Let’s face it getting started with OKRs can seem daunting. As a Customer Success Manager, a common question I hear from managers is, “I understand the theory of OKRs, but how do I put them into practice?”

Fortunately, creating and managing OKRs becomes a lot easier when your managers have structured conversations with members of their team to define top priorities and discuss how to achieve them. It simply comes down to asking the right questions.

Check-ins between managers and employees shouldn’t be complicated, so the questions they ask shouldn’t be either. Here’s are some examples I’ve found to be successful for managers and employees to discuss:

Questions for the Employee:

  • What outcomes do you want to achieve this quarter?
  • How are you going to measure your progress?
  • What resources or support do you need?

Questions for the Manager:

  • Is the employee focusing on the right outcomes?
  • Are there additional priorities that the employee should focus on this quarter?
  • How do these outcomes contribute to your focus this quarter?

Having the right process in place helps drive the right behaviors, and I’ve helped many customers formalize this process by putting these questions into BetterWorks Conversations. Using Conversations to create OKRs means that employees receive a structured template, shared with their manager. Employees can write their proposed OKRs and receive feedback from their manager, documented right in the platform. Through these conversations, OKRs practically write themselves.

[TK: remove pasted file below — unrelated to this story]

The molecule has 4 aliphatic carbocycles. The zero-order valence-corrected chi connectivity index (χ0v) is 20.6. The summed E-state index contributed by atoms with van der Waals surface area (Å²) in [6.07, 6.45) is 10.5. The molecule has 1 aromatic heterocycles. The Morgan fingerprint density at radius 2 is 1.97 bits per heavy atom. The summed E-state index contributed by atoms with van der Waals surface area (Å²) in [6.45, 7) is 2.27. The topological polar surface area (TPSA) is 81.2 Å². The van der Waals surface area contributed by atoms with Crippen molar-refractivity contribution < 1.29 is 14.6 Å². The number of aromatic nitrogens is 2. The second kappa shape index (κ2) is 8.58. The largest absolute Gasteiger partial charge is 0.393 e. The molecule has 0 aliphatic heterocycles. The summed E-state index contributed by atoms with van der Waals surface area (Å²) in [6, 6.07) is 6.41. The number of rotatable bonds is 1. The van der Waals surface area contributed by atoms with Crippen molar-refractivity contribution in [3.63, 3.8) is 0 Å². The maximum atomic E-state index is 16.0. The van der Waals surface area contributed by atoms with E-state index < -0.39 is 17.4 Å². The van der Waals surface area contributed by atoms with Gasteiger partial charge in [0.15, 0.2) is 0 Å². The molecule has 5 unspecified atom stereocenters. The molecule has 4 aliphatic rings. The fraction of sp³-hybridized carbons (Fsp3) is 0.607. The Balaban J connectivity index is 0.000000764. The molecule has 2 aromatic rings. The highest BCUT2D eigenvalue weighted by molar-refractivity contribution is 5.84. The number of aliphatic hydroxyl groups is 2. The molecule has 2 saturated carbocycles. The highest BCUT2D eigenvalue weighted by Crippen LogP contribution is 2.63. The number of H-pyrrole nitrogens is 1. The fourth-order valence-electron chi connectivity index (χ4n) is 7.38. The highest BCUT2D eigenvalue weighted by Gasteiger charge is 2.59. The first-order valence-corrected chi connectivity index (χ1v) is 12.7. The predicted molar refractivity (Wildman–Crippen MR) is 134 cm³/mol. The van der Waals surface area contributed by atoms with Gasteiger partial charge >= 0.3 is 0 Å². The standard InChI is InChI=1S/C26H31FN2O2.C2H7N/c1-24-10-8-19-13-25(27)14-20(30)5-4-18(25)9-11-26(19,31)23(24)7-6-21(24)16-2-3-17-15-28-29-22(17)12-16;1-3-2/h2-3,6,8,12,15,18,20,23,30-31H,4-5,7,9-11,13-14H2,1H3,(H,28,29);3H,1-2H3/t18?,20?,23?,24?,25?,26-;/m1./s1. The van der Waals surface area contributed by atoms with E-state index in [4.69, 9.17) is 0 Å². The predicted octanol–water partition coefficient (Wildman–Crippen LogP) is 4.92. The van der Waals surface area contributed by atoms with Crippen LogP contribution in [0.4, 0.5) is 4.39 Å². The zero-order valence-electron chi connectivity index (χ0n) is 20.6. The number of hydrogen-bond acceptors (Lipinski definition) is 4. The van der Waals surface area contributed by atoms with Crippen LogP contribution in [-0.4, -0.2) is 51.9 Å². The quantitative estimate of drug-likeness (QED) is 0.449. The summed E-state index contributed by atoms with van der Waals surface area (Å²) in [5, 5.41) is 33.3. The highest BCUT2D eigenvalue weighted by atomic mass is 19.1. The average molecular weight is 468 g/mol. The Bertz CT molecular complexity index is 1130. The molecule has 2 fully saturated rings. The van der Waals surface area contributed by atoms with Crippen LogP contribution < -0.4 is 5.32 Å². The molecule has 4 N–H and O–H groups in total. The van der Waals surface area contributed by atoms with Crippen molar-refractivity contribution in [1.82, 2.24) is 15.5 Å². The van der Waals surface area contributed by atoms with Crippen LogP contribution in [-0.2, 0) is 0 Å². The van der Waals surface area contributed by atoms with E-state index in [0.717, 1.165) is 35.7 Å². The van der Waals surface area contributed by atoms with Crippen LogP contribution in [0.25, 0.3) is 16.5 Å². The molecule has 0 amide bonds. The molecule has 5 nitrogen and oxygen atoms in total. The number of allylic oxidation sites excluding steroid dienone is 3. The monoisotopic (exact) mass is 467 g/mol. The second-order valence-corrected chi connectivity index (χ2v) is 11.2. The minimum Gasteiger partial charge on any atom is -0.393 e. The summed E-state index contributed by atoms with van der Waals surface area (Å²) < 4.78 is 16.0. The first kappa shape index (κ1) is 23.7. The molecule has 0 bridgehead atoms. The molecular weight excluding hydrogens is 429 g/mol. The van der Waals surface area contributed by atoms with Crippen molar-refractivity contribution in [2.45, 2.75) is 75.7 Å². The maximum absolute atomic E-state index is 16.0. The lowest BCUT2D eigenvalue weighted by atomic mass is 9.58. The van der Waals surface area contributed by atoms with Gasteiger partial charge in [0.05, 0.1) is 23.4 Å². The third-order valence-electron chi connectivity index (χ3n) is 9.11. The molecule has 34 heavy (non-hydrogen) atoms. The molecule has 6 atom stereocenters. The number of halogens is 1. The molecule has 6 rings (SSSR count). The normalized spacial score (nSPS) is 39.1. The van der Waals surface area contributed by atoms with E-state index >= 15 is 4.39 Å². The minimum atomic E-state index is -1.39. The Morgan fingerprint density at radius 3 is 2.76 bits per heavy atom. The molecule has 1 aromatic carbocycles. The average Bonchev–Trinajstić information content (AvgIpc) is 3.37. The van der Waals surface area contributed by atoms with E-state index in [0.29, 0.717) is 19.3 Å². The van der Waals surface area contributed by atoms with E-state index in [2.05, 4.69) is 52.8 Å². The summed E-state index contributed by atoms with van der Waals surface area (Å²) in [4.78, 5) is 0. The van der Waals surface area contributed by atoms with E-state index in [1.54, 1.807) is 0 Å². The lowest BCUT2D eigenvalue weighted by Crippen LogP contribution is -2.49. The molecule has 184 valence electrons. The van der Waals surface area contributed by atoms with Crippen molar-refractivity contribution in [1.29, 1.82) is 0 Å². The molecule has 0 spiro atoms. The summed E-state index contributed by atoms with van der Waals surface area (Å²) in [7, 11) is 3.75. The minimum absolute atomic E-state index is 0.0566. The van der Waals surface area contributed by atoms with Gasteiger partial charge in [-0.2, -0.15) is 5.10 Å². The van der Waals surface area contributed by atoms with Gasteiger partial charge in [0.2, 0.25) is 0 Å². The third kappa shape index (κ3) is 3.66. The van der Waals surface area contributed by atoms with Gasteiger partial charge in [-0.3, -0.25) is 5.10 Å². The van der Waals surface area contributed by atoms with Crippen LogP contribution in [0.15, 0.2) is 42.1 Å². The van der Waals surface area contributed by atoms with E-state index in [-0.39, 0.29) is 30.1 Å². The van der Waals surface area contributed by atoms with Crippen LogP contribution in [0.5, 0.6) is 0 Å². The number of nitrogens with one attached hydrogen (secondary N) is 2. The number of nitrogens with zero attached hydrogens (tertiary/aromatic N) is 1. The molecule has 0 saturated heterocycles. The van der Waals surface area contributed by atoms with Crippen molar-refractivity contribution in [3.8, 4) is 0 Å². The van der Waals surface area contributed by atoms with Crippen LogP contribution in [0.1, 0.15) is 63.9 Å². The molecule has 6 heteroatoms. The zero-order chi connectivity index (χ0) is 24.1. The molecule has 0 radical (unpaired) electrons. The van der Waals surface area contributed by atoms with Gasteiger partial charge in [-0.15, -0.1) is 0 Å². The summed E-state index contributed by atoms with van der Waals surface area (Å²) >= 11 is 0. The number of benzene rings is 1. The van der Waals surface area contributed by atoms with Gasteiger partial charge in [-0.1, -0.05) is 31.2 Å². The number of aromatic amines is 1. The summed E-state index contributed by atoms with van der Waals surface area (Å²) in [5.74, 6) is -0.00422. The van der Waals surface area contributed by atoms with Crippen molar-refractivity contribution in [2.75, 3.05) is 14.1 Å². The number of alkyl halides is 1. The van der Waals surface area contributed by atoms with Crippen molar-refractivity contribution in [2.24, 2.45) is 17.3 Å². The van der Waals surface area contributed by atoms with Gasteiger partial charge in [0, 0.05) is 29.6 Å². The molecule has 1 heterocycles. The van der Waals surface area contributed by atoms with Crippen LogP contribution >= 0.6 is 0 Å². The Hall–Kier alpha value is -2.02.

One company I’ve worked with that has found this approach helpful is Endeavor Global, a nonprofit with 28 locations around the world. Endeavor used Conversations to kickstart their first quarter of OKRs. Anna Hess, a Talent Management & Operations Associate at Endeavor, commented, “The Conversation perfectly set me up for thinking critically about my OKRs and understanding their purpose. The timing was perfect.”

A lot of our Program Leads have seen several additional benefits when their teams use Conversations to create OKRs. Not only do these check-ins provide guidance for navigating a new process, enabling employees to be successful in their first attempt at OKRs, but they also help employees create a record of how they’ve created their OKRs so they can use it for future reference.

Using Conversations to guide managers and employees in creating OKRs is a simple and effective way to help them turn theory into practice and put their OKRs into play.